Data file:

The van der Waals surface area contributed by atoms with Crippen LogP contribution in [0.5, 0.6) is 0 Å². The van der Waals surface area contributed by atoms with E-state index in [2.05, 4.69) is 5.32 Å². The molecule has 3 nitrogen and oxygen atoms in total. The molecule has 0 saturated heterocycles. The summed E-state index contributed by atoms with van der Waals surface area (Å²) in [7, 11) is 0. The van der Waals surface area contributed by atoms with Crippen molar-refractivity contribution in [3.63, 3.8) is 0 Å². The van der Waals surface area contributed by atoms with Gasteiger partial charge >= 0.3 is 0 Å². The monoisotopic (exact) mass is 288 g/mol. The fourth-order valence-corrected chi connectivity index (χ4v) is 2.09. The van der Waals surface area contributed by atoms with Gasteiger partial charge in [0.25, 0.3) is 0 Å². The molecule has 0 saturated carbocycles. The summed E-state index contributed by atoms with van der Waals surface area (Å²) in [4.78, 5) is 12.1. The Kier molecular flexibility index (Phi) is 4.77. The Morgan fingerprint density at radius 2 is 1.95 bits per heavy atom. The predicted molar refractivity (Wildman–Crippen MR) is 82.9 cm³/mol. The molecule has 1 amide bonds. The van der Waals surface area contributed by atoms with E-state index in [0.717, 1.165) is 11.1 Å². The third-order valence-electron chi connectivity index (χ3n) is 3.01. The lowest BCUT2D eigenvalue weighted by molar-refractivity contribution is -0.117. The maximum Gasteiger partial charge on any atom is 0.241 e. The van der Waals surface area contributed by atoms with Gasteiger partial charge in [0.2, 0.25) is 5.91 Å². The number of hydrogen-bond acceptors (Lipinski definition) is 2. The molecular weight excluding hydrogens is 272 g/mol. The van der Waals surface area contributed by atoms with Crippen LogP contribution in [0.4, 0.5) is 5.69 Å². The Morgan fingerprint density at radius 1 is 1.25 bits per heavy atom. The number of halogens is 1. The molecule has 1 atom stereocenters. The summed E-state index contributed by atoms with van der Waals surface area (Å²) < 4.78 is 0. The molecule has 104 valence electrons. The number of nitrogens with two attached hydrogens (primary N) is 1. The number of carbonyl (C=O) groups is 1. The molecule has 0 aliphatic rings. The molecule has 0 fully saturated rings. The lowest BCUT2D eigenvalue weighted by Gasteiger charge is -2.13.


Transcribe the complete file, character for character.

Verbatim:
The van der Waals surface area contributed by atoms with Crippen LogP contribution in [0.5, 0.6) is 0 Å². The van der Waals surface area contributed by atoms with E-state index in [2.05, 4.69) is 5.32 Å². The molecule has 3 nitrogen and oxygen atoms in total. The molecule has 0 saturated heterocycles. The summed E-state index contributed by atoms with van der Waals surface area (Å²) in [7, 11) is 0. The van der Waals surface area contributed by atoms with Crippen molar-refractivity contribution in [3.63, 3.8) is 0 Å². The van der Waals surface area contributed by atoms with Gasteiger partial charge >= 0.3 is 0 Å². The monoisotopic (exact) mass is 288 g/mol. The fourth-order valence-corrected chi connectivity index (χ4v) is 2.09. The van der Waals surface area contributed by atoms with Gasteiger partial charge in [0.25, 0.3) is 0 Å². The molecule has 0 saturated carbocycles. The summed E-state index contributed by atoms with van der Waals surface area (Å²) in [4.78, 5) is 12.1. The Kier molecular flexibility index (Phi) is 4.77. The Morgan fingerprint density at radius 2 is 1.95 bits per heavy atom. The predicted molar refractivity (Wildman–Crippen MR) is 82.9 cm³/mol. The molecule has 1 amide bonds. The van der Waals surface area contributed by atoms with E-state index in [0.717, 1.165) is 11.1 Å². The third-order valence-electron chi connectivity index (χ3n) is 3.01. The lowest BCUT2D eigenvalue weighted by molar-refractivity contribution is -0.117. The maximum Gasteiger partial charge on any atom is 0.241 e. The van der Waals surface area contributed by atoms with Gasteiger partial charge in [0.2, 0.25) is 5.91 Å². The number of hydrogen-bond acceptors (Lipinski definition) is 2. The molecular weight excluding hydrogens is 272 g/mol. The van der Waals surface area contributed by atoms with Crippen LogP contribution in [0.4, 0.5) is 5.69 Å². The Morgan fingerprint density at radius 1 is 1.25 bits per heavy atom. The number of halogens is 1. The molecule has 1 atom stereocenters. The summed E-state index contributed by atoms with van der Waals surface area (Å²) < 4.78 is 0. The molecule has 104 valence electrons. The number of nitrogens with two attached hydrogens (primary N) is 1. The number of carbonyl (C=O) groups is 1. The molecule has 0 aliphatic rings. The molecule has 0 fully saturated rings. The lowest BCUT2D eigenvalue weighted by Gasteiger charge is -2.13.